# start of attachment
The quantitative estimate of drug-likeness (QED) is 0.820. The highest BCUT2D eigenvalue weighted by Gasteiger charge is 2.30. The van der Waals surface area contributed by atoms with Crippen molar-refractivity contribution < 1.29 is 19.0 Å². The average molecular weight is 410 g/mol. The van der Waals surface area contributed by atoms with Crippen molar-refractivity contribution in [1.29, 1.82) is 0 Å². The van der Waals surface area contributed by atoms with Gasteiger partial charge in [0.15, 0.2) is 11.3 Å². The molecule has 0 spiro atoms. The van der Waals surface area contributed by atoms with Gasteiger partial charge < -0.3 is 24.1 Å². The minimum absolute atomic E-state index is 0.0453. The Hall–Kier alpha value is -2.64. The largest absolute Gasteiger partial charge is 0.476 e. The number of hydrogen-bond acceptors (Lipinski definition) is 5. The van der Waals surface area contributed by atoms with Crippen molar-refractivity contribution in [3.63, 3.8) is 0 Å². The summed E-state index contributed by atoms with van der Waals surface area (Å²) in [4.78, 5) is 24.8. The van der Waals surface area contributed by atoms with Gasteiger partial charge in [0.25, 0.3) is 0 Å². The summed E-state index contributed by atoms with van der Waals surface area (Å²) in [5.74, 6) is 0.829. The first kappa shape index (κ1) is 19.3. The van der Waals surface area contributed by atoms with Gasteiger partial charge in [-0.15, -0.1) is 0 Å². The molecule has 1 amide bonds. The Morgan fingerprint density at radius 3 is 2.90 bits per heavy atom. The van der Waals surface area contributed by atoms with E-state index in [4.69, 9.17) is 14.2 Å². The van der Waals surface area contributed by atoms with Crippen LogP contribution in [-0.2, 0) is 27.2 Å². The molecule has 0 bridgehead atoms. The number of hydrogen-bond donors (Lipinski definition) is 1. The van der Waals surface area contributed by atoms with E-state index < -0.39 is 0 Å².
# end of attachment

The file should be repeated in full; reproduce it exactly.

The quantitative estimate of drug-likeness (QED) is 0.820. The highest BCUT2D eigenvalue weighted by Gasteiger charge is 2.30. The van der Waals surface area contributed by atoms with Crippen molar-refractivity contribution < 1.29 is 19.0 Å². The average molecular weight is 410 g/mol. The van der Waals surface area contributed by atoms with Crippen molar-refractivity contribution in [1.29, 1.82) is 0 Å². The van der Waals surface area contributed by atoms with Gasteiger partial charge in [0.15, 0.2) is 11.3 Å². The molecule has 0 spiro atoms. The van der Waals surface area contributed by atoms with Gasteiger partial charge < -0.3 is 24.1 Å². The minimum absolute atomic E-state index is 0.0453. The Hall–Kier alpha value is -2.64. The largest absolute Gasteiger partial charge is 0.476 e. The number of hydrogen-bond acceptors (Lipinski definition) is 5. The van der Waals surface area contributed by atoms with Crippen molar-refractivity contribution in [3.63, 3.8) is 0 Å². The summed E-state index contributed by atoms with van der Waals surface area (Å²) in [4.78, 5) is 24.8. The van der Waals surface area contributed by atoms with Gasteiger partial charge in [0.25, 0.3) is 0 Å². The summed E-state index contributed by atoms with van der Waals surface area (Å²) in [5.74, 6) is 0.829. The first kappa shape index (κ1) is 19.3. The van der Waals surface area contributed by atoms with Gasteiger partial charge in [-0.15, -0.1) is 0 Å². The molecule has 1 amide bonds. The Morgan fingerprint density at radius 3 is 2.90 bits per heavy atom. The van der Waals surface area contributed by atoms with E-state index in [4.69, 9.17) is 14.2 Å². The van der Waals surface area contributed by atoms with Crippen LogP contribution in [-0.2, 0) is 27.2 Å². The molecule has 0 bridgehead atoms. The number of hydrogen-bond donors (Lipinski definition) is 1. The van der Waals surface area contributed by atoms with E-state index < -0.39 is 0 Å².